When I was in China, I heard people using 不好意思 to apologize casually. I also heard the expression 对不住 in TV series and movies. Is there any differences?
对不起(*): Sorry/Excuse me
对不住: Ditto (colloquial). I'd assume it is mainly used by northern Chinese
不好意思(*): Excuse me (colloquial)
* Other meanings exist in different contexts, e.g. 对不起=let somebody down, 不好意思=be embarrassed, etc.
I am not a linguist, so I will just speak my mind. There's not too much difference between
对不住 is more formal, it often means does not live up to someone's expectations.
I may be wrong, but I always equated 对不住 with 辜负. As some of the above posters have said, 对不起 is a little bit formal, and, at least in my experience, not used too often. 不好意思 is what you generally hear. When I was living in mainland China, it seemed rare to hear 对不起, especially among friends. My Chinese friends often thought it was strange when I would say sorry to them, as we were friends and that formality seemed to put an unnecessary distance between us. It seemed to be the same for 谢谢.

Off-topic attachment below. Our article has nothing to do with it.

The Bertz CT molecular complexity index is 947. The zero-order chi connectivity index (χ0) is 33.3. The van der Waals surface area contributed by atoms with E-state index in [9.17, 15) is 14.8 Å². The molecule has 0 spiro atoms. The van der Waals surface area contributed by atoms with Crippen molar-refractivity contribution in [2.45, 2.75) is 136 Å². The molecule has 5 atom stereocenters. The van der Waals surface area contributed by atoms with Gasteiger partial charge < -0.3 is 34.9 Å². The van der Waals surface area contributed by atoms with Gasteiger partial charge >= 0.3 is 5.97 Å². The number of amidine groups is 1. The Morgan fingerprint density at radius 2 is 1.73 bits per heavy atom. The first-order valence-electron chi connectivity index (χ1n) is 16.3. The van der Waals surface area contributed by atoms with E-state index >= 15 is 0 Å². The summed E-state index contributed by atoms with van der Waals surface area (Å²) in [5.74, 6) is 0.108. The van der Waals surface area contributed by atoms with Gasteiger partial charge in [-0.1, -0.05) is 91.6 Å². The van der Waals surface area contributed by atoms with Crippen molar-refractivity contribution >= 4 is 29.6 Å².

I'll draw some comparisons with Japanese.
不好意思 is similar to Sumimasen （すみません), which means excuse me/sorry, depending on context. It's a more lighter version of 对不起.
对不起 is more similar to Gomenasai, which is very deep, like if you did something wrong that you really regret and wish you can undo the mistake.
Examples: 不好意思, 我们的面了卖完了。(Sorry, but our noodles are sold out.) (More formal in this sentence) 对不起, 我们的面了卖完了。(Sorry, but our noodles are sold out.) (More informal but usable.) 对不起, 我错了. (I'm sorry, it's my fault.)
对不起 More formal，对不住 and 不好意思 colloquial。不好意思 is a polysemy word,means shy
对不起: Literally means "can't make it right". Carries the connotation of being in the wrong.
不好意思: Means something like, "that was bad". Describes the action more than the character of the one saying it.